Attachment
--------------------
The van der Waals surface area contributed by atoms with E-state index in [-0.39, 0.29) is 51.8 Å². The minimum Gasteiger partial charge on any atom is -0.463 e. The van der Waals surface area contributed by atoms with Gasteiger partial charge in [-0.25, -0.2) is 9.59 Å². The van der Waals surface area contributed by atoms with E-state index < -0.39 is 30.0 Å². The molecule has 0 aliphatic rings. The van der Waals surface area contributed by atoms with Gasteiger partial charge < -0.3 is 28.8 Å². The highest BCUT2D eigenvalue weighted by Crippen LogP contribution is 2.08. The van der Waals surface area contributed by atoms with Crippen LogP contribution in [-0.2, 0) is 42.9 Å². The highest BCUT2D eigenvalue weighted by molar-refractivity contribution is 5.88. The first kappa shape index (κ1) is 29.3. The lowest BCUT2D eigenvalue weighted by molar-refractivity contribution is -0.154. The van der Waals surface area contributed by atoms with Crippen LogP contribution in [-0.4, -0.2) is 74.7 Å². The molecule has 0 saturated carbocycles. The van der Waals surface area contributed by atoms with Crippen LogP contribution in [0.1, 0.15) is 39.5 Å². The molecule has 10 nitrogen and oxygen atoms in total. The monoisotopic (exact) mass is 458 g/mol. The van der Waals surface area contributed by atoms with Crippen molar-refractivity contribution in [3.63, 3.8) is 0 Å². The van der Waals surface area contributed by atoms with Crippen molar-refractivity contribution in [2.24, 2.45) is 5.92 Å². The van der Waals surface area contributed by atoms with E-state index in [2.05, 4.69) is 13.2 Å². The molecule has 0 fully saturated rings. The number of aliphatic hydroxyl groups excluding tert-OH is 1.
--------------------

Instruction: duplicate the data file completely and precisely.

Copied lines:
The van der Waals surface area contributed by atoms with E-state index in [-0.39, 0.29) is 51.8 Å². The minimum Gasteiger partial charge on any atom is -0.463 e. The van der Waals surface area contributed by atoms with Gasteiger partial charge in [-0.25, -0.2) is 9.59 Å². The van der Waals surface area contributed by atoms with E-state index < -0.39 is 30.0 Å². The molecule has 0 aliphatic rings. The van der Waals surface area contributed by atoms with Gasteiger partial charge < -0.3 is 28.8 Å². The highest BCUT2D eigenvalue weighted by Crippen LogP contribution is 2.08. The van der Waals surface area contributed by atoms with Crippen LogP contribution in [-0.2, 0) is 42.9 Å². The highest BCUT2D eigenvalue weighted by molar-refractivity contribution is 5.88. The first kappa shape index (κ1) is 29.3. The lowest BCUT2D eigenvalue weighted by molar-refractivity contribution is -0.154. The van der Waals surface area contributed by atoms with Crippen LogP contribution in [-0.4, -0.2) is 74.7 Å². The molecule has 0 saturated carbocycles. The van der Waals surface area contributed by atoms with Crippen LogP contribution in [0.1, 0.15) is 39.5 Å². The molecule has 10 nitrogen and oxygen atoms in total. The monoisotopic (exact) mass is 458 g/mol. The van der Waals surface area contributed by atoms with Crippen molar-refractivity contribution in [3.63, 3.8) is 0 Å². The van der Waals surface area contributed by atoms with Crippen molar-refractivity contribution in [2.24, 2.45) is 5.92 Å². The van der Waals surface area contributed by atoms with E-state index in [2.05, 4.69) is 13.2 Å². The molecule has 0 fully saturated rings. The number of aliphatic hydroxyl groups excluding tert-OH is 1.